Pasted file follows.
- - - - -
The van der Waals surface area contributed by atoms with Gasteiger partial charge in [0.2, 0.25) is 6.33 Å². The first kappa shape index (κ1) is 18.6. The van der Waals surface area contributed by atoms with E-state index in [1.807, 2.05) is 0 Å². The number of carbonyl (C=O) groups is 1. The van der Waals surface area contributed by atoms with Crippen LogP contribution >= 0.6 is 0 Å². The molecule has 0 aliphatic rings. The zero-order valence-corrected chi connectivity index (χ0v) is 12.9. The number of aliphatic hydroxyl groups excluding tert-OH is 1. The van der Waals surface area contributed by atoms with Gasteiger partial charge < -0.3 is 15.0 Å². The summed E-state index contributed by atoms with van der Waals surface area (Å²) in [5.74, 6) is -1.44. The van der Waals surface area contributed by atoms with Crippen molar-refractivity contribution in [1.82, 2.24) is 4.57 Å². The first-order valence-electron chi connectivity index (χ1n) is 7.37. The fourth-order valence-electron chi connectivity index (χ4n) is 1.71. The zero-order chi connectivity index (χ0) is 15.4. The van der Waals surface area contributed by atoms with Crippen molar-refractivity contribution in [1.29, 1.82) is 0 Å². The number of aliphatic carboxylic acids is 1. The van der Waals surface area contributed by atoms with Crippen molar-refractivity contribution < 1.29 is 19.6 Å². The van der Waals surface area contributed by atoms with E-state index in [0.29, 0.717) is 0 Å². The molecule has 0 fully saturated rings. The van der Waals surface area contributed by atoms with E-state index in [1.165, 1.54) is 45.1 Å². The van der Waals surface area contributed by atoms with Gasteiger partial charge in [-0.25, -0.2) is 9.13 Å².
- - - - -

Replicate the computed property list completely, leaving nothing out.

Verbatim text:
The van der Waals surface area contributed by atoms with Gasteiger partial charge in [0.2, 0.25) is 6.33 Å². The first kappa shape index (κ1) is 18.6. The van der Waals surface area contributed by atoms with E-state index in [1.807, 2.05) is 0 Å². The number of carbonyl (C=O) groups is 1. The van der Waals surface area contributed by atoms with Crippen LogP contribution >= 0.6 is 0 Å². The molecule has 0 aliphatic rings. The zero-order valence-corrected chi connectivity index (χ0v) is 12.9. The number of aliphatic hydroxyl groups excluding tert-OH is 1. The van der Waals surface area contributed by atoms with Gasteiger partial charge < -0.3 is 15.0 Å². The summed E-state index contributed by atoms with van der Waals surface area (Å²) in [5.74, 6) is -1.44. The van der Waals surface area contributed by atoms with Crippen molar-refractivity contribution in [1.82, 2.24) is 4.57 Å². The first-order valence-electron chi connectivity index (χ1n) is 7.37. The fourth-order valence-electron chi connectivity index (χ4n) is 1.71. The zero-order chi connectivity index (χ0) is 15.4. The van der Waals surface area contributed by atoms with Crippen molar-refractivity contribution in [1.29, 1.82) is 0 Å². The number of aliphatic carboxylic acids is 1. The van der Waals surface area contributed by atoms with Crippen molar-refractivity contribution < 1.29 is 19.6 Å². The van der Waals surface area contributed by atoms with E-state index in [0.29, 0.717) is 0 Å². The molecule has 0 fully saturated rings. The van der Waals surface area contributed by atoms with E-state index in [1.165, 1.54) is 45.1 Å². The van der Waals surface area contributed by atoms with Gasteiger partial charge in [-0.25, -0.2) is 9.13 Å².